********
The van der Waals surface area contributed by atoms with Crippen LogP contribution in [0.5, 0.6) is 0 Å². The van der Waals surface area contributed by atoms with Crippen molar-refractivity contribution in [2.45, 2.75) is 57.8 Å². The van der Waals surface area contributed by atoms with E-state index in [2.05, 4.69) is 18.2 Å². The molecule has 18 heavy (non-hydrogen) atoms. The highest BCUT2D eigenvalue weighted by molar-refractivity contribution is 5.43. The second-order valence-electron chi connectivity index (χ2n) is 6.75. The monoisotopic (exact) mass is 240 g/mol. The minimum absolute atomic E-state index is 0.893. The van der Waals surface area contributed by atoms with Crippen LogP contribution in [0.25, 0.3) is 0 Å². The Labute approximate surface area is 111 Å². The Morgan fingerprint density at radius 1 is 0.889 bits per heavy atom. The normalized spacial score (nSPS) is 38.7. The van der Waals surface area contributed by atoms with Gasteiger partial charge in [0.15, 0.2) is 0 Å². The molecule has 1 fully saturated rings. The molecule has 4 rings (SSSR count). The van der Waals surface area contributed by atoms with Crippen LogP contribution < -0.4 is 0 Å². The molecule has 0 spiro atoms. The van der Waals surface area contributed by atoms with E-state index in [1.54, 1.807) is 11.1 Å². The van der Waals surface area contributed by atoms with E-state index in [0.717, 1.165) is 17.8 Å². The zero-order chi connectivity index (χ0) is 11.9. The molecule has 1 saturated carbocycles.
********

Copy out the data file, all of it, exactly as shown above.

The van der Waals surface area contributed by atoms with Crippen LogP contribution in [0.5, 0.6) is 0 Å². The van der Waals surface area contributed by atoms with Crippen molar-refractivity contribution in [2.45, 2.75) is 57.8 Å². The van der Waals surface area contributed by atoms with E-state index in [2.05, 4.69) is 18.2 Å². The molecule has 18 heavy (non-hydrogen) atoms. The highest BCUT2D eigenvalue weighted by molar-refractivity contribution is 5.43. The second-order valence-electron chi connectivity index (χ2n) is 6.75. The monoisotopic (exact) mass is 240 g/mol. The minimum absolute atomic E-state index is 0.893. The van der Waals surface area contributed by atoms with Crippen LogP contribution in [0.25, 0.3) is 0 Å². The Labute approximate surface area is 111 Å². The Morgan fingerprint density at radius 1 is 0.889 bits per heavy atom. The normalized spacial score (nSPS) is 38.7. The van der Waals surface area contributed by atoms with Gasteiger partial charge in [0.15, 0.2) is 0 Å². The molecule has 1 fully saturated rings. The molecule has 4 rings (SSSR count). The van der Waals surface area contributed by atoms with Crippen LogP contribution < -0.4 is 0 Å². The molecule has 0 spiro atoms. The van der Waals surface area contributed by atoms with E-state index in [1.54, 1.807) is 11.1 Å². The van der Waals surface area contributed by atoms with E-state index in [0.717, 1.165) is 17.8 Å². The zero-order chi connectivity index (χ0) is 11.9. The molecule has 1 saturated carbocycles.